(Scroll down for photos from this year’s Ohio Farm Bureau Federation annual meeting. Updated 12/15/14)
COLUMBUS — Water quality. Taxes. The next generation. CAUV. More than 340 voting delegates of the Ohio Farm Bureau Federation met Dec. 10-12 to wrestle with ways the state’s largest farm organization should address these hot topics.
Along the way, they honored Speaker of the Ohio House William G. Batchelder and William (Bart) Montgomery, of Fayette County, with the Distinguished Service Award; Carroll County’s John Davis with their Cooperative/Agricultural Educator Award and Celeste Baumgartner, Butler County, with the Agricultural Communicator Award.
Following a year-long study and discussion by a special committee and members, OFBF delegates approved changes to its membership structure, adding a new Our Ohio “supporter” class, designed for nonfarm individuals who are interested in supporting Ohio agriculture. Dues would be $25.
Delegates also approved changing the current “associate member” status to “community member.” This is typically a designation for Nationwide Insurance policy holders who join Ohio Farm Bureau.
A “young farmer” member option was also approved, for individuals 18-24, with dues set at $25.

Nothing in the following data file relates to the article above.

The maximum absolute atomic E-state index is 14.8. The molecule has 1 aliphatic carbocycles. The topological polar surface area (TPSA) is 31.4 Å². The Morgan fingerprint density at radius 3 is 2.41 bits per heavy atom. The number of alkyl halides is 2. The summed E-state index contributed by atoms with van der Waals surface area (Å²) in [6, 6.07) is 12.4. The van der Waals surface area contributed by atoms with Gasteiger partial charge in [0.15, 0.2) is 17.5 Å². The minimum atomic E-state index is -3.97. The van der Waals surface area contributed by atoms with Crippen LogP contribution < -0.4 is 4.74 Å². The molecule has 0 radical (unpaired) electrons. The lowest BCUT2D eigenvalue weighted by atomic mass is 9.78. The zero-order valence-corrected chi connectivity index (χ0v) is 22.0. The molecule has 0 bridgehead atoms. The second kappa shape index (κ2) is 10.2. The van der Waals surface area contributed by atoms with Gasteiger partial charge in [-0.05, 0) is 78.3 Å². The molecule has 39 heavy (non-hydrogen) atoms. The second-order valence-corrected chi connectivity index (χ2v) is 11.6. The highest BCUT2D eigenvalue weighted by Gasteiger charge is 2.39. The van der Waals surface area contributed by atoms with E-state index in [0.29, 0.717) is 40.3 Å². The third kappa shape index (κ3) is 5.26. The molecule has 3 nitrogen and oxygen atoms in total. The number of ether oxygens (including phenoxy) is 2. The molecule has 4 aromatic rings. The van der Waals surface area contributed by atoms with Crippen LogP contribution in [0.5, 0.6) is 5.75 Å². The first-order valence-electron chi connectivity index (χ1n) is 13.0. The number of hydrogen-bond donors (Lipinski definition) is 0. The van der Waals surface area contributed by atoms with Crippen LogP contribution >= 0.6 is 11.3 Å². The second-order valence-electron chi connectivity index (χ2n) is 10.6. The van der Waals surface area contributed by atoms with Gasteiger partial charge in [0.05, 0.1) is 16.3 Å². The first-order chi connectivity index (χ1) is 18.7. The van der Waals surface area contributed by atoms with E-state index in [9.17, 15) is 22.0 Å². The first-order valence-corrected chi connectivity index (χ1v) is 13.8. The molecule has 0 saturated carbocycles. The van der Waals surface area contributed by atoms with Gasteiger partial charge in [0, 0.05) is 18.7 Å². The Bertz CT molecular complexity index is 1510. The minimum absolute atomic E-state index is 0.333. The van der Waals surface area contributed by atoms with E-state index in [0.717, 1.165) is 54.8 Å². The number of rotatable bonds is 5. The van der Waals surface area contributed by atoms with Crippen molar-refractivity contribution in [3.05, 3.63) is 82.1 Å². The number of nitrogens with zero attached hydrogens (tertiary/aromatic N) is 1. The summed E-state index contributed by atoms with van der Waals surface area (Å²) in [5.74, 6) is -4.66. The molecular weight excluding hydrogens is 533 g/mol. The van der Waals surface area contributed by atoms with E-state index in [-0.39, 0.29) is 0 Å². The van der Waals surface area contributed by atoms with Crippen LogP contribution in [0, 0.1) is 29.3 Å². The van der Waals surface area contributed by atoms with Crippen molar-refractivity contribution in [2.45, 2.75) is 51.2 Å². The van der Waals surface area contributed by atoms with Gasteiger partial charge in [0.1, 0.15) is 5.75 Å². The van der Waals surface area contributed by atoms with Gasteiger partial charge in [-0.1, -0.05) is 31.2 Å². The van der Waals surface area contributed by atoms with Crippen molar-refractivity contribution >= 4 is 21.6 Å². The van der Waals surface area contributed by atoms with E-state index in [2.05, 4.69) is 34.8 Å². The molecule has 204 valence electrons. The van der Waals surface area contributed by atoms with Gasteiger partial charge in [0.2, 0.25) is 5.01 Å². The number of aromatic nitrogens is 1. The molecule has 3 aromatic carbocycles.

The “active” member classification was officially broadened to include individuals whose livelihood is affected by agriculture, meaning those who work in ag-related industries, but not direct production agriculture.
The changes were made in an effort to stem membership decline. Hirsch said OFBF membership fell 14 percent in six years, and had a 7,500 member drop this year alone.
Three-fourths of the organization’s membership revenue comes from associate, or non-farm members, according to 2012 numbers.
Fayette County farmer Bart Montgomery was an Ohio Farm Bureau youth participant in the 1940s, and as an adult served as treasurer and vice president of the Ohio Farm Bureau board of trustees.
In 1985, he was elected to the Nationwide board of directors and served nine years. He was on the board of directors for the Fayette County Landmark Co-op, served seven years on the United Producers board, was a 4-H adviser for 25 years.
Batchelder, from Medina County, was speaker of the House of Representatives for 30 years and returned in 2007 where he is completing his fourth consecutive term. He is the second-longest serving representative in the House.